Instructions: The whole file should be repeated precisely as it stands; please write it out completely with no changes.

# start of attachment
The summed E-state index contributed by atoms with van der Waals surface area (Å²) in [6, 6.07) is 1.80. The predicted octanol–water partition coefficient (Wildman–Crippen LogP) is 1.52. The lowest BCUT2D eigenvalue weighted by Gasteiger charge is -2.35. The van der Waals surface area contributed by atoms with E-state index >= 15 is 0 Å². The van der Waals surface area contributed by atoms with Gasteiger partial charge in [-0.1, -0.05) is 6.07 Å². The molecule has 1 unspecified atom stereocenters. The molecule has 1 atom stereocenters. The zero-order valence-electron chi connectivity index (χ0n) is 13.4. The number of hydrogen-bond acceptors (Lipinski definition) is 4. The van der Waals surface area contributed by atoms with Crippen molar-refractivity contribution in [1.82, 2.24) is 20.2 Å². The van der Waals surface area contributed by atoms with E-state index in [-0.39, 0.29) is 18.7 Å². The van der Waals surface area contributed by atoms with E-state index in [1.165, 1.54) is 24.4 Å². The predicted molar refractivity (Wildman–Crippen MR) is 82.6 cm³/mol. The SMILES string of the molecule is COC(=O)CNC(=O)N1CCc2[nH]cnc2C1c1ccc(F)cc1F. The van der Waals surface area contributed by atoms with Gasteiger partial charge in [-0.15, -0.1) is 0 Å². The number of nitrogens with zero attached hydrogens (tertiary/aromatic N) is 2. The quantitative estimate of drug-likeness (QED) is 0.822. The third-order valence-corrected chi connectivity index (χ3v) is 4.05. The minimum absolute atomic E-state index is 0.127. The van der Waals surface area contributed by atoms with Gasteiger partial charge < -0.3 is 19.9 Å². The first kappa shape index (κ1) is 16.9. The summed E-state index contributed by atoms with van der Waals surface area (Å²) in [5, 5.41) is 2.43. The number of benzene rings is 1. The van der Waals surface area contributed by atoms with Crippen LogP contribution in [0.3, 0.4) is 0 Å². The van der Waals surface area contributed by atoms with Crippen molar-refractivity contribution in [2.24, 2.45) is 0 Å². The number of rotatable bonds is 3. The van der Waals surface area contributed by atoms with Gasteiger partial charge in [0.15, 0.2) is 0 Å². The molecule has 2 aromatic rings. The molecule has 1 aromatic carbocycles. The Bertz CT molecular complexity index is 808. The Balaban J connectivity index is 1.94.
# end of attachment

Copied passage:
The summed E-state index contributed by atoms with van der Waals surface area (Å²) in [6, 6.07) is 1.80. The predicted octanol–water partition coefficient (Wildman–Crippen LogP) is 1.52. The lowest BCUT2D eigenvalue weighted by Gasteiger charge is -2.35. The van der Waals surface area contributed by atoms with E-state index >= 15 is 0 Å². The van der Waals surface area contributed by atoms with Gasteiger partial charge in [-0.1, -0.05) is 6.07 Å². The molecule has 1 unspecified atom stereocenters. The molecule has 1 atom stereocenters. The zero-order valence-electron chi connectivity index (χ0n) is 13.4. The number of hydrogen-bond acceptors (Lipinski definition) is 4. The van der Waals surface area contributed by atoms with Crippen molar-refractivity contribution in [1.82, 2.24) is 20.2 Å². The van der Waals surface area contributed by atoms with E-state index in [-0.39, 0.29) is 18.7 Å². The van der Waals surface area contributed by atoms with E-state index in [1.165, 1.54) is 24.4 Å². The predicted molar refractivity (Wildman–Crippen MR) is 82.6 cm³/mol. The SMILES string of the molecule is COC(=O)CNC(=O)N1CCc2[nH]cnc2C1c1ccc(F)cc1F. The van der Waals surface area contributed by atoms with Gasteiger partial charge in [-0.15, -0.1) is 0 Å². The number of nitrogens with zero attached hydrogens (tertiary/aromatic N) is 2. The quantitative estimate of drug-likeness (QED) is 0.822. The third-order valence-corrected chi connectivity index (χ3v) is 4.05. The minimum absolute atomic E-state index is 0.127. The van der Waals surface area contributed by atoms with Gasteiger partial charge < -0.3 is 19.9 Å². The first kappa shape index (κ1) is 16.9. The summed E-state index contributed by atoms with van der Waals surface area (Å²) in [5, 5.41) is 2.43. The number of benzene rings is 1. The van der Waals surface area contributed by atoms with Crippen LogP contribution in [0.3, 0.4) is 0 Å². The van der Waals surface area contributed by atoms with Crippen molar-refractivity contribution in [2.24, 2.45) is 0 Å². The number of rotatable bonds is 3. The van der Waals surface area contributed by atoms with Gasteiger partial charge in [0.15, 0.2) is 0 Å². The molecule has 2 aromatic rings. The molecule has 1 aromatic carbocycles. The Bertz CT molecular complexity index is 808. The Balaban J connectivity index is 1.94.